Textured (or dappled) lighting provides a scene with extra depth and interest, it can enhance the mood of a scene, and it is an opportunity to expand a space by letting the audience know that there is more to it than what is just seen in the camera's view. Textured lighting in the real world can be seen as sunlight passes through clouds, trees and plants, and architectural elements, such as arbors, glass and steel walls, truss work, etc.
This article outlines the real world technology used to create dappled light and provides insights into using these ideas in a blender scene using texture projections.
Real World Textured Light
Common terms for texturing light in the entertain-ment industry are “gobo” and “cuculoris” or “cookie.” Don’t let anyone tell you they know what gobo means. Some say “goes between,” others say “goes before (the objective lens),” but just know
that it means a pattern that is projected with a lighting instrument. Gobos specifically need an el-lipsoidal reflector spotlight (ERS). An ERS has the gobo, and shutters to crop it, at the second focus of its ellipsoidal reflector. The light source is at the
first focus. Add a lens that can be adjusted towards and away from the gobo and one has an instrument that can project an image as sharp or diffuse as desired. Cookies generally sit in front of a lighting instrument rather than inside the instrument. Sharp or diffuse qualities of the projection are based on how close or far the lighting instrument is from the cookie. Gobos tend to be just a few inches in diame-ter, whereas cookies are often as large as a few feet on a side.
Virtual World Textured Light
Not unlike the real world, in the virtual world tex-tured lighting can usually be added in two ways.
One is to pass light through geometry and let the geometry and materials cast shadows into the scene in a similar manner to the cookie. The other is to use projections via textures in a light source, which is similar to gobos. Passing light through geometry works well, but can be computationally expensive and it can often take a lot of time to create. Using projections requires some worque in an image editing application, but little else is needed to get them to work. This article focuses on using projections for textured lighting.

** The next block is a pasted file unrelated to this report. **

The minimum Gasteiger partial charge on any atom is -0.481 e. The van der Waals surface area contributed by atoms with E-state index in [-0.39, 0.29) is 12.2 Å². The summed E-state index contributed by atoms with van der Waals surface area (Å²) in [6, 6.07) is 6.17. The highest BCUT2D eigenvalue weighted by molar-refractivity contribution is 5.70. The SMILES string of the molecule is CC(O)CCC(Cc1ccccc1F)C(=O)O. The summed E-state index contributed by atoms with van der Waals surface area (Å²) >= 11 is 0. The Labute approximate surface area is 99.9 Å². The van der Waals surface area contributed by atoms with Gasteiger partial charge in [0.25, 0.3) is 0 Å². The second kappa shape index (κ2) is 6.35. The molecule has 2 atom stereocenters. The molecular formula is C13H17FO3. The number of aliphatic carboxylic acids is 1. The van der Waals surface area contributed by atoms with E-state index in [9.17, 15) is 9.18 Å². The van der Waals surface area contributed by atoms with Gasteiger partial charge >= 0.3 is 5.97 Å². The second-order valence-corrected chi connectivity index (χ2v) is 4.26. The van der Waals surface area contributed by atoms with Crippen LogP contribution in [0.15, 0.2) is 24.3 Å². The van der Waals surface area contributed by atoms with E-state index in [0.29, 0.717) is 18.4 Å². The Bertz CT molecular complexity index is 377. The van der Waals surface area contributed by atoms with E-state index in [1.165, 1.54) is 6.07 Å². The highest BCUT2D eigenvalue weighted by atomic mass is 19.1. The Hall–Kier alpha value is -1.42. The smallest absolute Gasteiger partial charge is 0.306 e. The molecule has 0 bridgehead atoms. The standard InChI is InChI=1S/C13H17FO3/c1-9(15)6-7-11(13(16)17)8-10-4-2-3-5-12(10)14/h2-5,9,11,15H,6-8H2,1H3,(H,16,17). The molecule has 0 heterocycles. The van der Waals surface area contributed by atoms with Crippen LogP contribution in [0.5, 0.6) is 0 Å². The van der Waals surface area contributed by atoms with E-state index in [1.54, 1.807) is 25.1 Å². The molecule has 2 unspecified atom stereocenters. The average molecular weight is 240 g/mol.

What should a gobo/light texture look like? In theatrical lighting it is often a silhouette only, which gives a sense of some object casting shadows. See theatrical gobo suppliers, such as Rosco, Lee, Apol-lo, and Great American Market (GAM) for examples. It is possible, however, to use colored images as pro-jected textures. This might be useful for simulating slide/film/video projectors.
To create a texture for projecting it is best to keep two things in mind. One is to consider what in a scene would cast shadows, such as trees or window details. The other is to consider the quality (or diffusion) of the shadow being cast.
Objects that are very far away from the surface that is receiving a shadow will cast a diffuse shadow, while an object closer will cast a sharper shadow. Simply blur the texture in order to get the proper quality of shadow. Textures designed for shadows should have white or the light color pixels for where light will pass through and blak where there should be shadow.
Assigning textures to spotlights is a matter of selecting the light, going to its texture properties, assigning a new image texture and making sure its mapping is set to “View.”
A straight tree gobo image projected onto the scene.
A blurred tree gobo to achieve the proper shadow quality.
A window gobo projected onto the scene.
Window and tree combined. Figure 4
What if the lighting is great and a textured source changes the intensity too much? Try a projection with a negative energy source, but be sure to invert your image texture. Negative projections have the bonus of not needing to cast shadows. Figure 5
Caveat! Texture can not be applied to halos. Let’s hope this changes some day…
Window and tree combined. What if the lighting is great and a textured source changes the intensity too much?
Try a projection with a negative energy source, but be sure to invert your image texture. Negative projections have the bonus of not needing to cast shadows. Figure 5 Caveat! Texture can not be applied to halos. Let’s hope this changes some day.